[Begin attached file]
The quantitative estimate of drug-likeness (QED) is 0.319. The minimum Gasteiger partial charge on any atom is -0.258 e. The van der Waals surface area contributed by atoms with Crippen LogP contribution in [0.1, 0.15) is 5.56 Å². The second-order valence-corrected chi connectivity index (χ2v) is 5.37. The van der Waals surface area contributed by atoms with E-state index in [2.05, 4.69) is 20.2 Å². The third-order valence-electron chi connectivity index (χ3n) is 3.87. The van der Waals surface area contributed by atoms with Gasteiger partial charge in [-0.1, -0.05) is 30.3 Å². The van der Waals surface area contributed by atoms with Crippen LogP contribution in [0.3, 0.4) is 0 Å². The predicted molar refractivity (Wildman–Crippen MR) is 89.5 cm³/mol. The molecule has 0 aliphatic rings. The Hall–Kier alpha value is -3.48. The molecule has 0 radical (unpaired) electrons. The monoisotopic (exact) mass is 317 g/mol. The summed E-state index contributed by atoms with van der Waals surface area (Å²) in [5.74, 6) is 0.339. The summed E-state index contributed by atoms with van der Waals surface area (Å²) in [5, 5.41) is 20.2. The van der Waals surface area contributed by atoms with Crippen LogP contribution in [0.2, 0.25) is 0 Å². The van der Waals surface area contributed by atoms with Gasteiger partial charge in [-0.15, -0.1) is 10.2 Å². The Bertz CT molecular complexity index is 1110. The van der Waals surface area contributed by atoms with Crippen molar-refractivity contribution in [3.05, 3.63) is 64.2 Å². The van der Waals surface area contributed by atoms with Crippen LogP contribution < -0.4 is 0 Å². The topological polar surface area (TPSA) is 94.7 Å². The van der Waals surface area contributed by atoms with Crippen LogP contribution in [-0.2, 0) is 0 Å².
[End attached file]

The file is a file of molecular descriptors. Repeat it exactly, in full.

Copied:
The quantitative estimate of drug-likeness (QED) is 0.319. The minimum Gasteiger partial charge on any atom is -0.258 e. The van der Waals surface area contributed by atoms with Crippen LogP contribution in [0.1, 0.15) is 5.56 Å². The second-order valence-corrected chi connectivity index (χ2v) is 5.37. The van der Waals surface area contributed by atoms with E-state index in [2.05, 4.69) is 20.2 Å². The third-order valence-electron chi connectivity index (χ3n) is 3.87. The van der Waals surface area contributed by atoms with Gasteiger partial charge in [-0.1, -0.05) is 30.3 Å². The van der Waals surface area contributed by atoms with Crippen LogP contribution in [0.3, 0.4) is 0 Å². The predicted molar refractivity (Wildman–Crippen MR) is 89.5 cm³/mol. The molecule has 0 aliphatic rings. The Hall–Kier alpha value is -3.48. The molecule has 0 radical (unpaired) electrons. The monoisotopic (exact) mass is 317 g/mol. The summed E-state index contributed by atoms with van der Waals surface area (Å²) in [5.74, 6) is 0.339. The summed E-state index contributed by atoms with van der Waals surface area (Å²) in [5, 5.41) is 20.2. The van der Waals surface area contributed by atoms with Crippen LogP contribution in [0.2, 0.25) is 0 Å². The van der Waals surface area contributed by atoms with Gasteiger partial charge in [-0.15, -0.1) is 10.2 Å². The Bertz CT molecular complexity index is 1110. The van der Waals surface area contributed by atoms with Crippen molar-refractivity contribution in [3.05, 3.63) is 64.2 Å². The van der Waals surface area contributed by atoms with Crippen LogP contribution < -0.4 is 0 Å². The topological polar surface area (TPSA) is 94.7 Å². The van der Waals surface area contributed by atoms with Crippen LogP contribution in [-0.2, 0) is 0 Å².